From BiblePortal Wikipedia

Hastings' Dictionary of the New Testament [1]

Enemies ( ἐχθρός).— 1 . Of public enemies: twice in the Benedictus ,  Luke 1:71;  Luke 1:74, where the word implies Gentile persecutors. In  Luke 19:43 it is spoken of the Romans and their threatened siege of Jerusalem. In the quotation from  Psalms 110:1 which occurs in  Matthew 22:44,  Mark 12:38,  Luke 20:43,  Hebrews 1:13;  Hebrews 10:13, the same word denotes all the world forces opposing Christ. 2 . Of private enemies, in the correction of the old maxim enjoining hatred, ‘Love your enemies,’  Matthew 5:43-44,  Luke 6:27;  Luke 6:35. 3 . Of the devil and the powers of evil, in the parable of the Wheat and the Tares,  Matthew 13:25;  Matthew 13:39. 4 . Of the spiritual forces acting in opposition to Christ, of which the strongest is death,  1 Corinthians 15:25-26. 5 . Of wicked persons hindering the spread of Christ’s influence, the enemies of the cross,  Philippians 3:18. The word used in NT for enemies is usually applied elsewhere to private or personal enemies, not to public foes. See, further, artt. Forgiveness, Hatred, Love.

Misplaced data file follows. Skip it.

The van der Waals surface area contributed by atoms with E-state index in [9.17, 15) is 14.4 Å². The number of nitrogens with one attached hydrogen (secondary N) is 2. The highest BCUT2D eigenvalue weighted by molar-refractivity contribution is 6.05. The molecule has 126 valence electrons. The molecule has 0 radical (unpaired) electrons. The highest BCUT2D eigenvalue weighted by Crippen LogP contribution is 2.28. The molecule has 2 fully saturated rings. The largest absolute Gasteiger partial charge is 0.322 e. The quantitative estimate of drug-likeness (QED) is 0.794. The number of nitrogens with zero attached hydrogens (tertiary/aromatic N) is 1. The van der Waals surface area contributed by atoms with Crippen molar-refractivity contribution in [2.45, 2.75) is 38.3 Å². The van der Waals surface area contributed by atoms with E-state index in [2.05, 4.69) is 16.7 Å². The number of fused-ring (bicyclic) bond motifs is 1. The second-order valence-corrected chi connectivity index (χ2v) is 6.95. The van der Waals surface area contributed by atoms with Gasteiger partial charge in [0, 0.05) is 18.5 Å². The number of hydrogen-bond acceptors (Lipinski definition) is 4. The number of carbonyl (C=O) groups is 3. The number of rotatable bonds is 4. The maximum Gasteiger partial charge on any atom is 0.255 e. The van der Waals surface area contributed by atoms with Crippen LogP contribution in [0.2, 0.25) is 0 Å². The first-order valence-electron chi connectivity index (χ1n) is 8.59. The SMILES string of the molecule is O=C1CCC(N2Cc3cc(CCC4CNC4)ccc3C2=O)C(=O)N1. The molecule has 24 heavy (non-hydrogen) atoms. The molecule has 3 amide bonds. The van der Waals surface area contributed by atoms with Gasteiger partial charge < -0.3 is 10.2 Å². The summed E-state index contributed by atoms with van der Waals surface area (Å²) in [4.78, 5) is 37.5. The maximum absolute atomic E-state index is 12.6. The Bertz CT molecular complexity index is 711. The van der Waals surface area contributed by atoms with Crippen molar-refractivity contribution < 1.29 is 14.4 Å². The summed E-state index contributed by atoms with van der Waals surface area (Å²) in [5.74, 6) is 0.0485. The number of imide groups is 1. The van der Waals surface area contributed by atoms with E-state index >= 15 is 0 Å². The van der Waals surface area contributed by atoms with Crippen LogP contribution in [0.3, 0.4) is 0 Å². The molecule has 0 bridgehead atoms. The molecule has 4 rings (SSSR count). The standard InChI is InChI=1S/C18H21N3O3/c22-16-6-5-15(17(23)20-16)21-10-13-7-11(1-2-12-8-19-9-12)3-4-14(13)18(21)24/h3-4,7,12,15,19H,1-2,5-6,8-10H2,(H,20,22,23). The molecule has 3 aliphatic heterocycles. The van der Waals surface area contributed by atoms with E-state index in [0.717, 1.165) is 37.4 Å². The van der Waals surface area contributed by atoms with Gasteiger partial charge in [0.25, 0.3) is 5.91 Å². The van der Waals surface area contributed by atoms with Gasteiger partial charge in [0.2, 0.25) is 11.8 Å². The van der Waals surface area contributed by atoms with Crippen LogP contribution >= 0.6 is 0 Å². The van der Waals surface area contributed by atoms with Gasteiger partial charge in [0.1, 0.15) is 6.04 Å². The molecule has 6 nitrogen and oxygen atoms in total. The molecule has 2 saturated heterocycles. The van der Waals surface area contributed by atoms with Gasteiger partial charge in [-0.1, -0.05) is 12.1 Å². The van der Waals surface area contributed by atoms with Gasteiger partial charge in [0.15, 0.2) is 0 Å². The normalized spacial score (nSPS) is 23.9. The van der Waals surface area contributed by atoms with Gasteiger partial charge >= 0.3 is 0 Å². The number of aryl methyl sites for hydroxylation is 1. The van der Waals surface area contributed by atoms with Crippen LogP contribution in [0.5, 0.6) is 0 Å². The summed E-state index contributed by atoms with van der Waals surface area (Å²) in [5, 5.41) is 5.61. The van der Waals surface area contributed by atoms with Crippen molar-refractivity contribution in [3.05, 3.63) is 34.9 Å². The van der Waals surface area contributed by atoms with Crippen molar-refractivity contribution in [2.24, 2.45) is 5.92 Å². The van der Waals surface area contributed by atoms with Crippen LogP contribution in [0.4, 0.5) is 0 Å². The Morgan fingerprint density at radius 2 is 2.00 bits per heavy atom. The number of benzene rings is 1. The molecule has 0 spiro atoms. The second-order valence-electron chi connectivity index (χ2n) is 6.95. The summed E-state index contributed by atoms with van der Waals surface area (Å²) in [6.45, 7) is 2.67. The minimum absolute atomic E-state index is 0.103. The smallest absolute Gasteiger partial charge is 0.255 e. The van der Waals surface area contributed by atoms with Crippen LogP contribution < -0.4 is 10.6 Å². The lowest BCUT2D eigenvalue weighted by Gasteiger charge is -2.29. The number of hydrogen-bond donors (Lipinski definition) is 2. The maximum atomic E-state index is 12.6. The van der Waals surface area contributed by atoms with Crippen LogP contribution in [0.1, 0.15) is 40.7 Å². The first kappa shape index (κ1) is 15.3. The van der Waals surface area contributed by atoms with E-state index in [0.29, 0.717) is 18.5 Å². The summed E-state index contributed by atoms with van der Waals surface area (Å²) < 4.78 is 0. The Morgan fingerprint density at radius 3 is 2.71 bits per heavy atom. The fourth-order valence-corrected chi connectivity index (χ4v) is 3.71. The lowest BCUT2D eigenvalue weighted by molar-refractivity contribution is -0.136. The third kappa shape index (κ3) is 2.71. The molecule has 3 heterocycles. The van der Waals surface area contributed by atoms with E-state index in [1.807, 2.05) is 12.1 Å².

C. H. Prichard.

Webster's Dictionary [2]

(pl.) of Enemy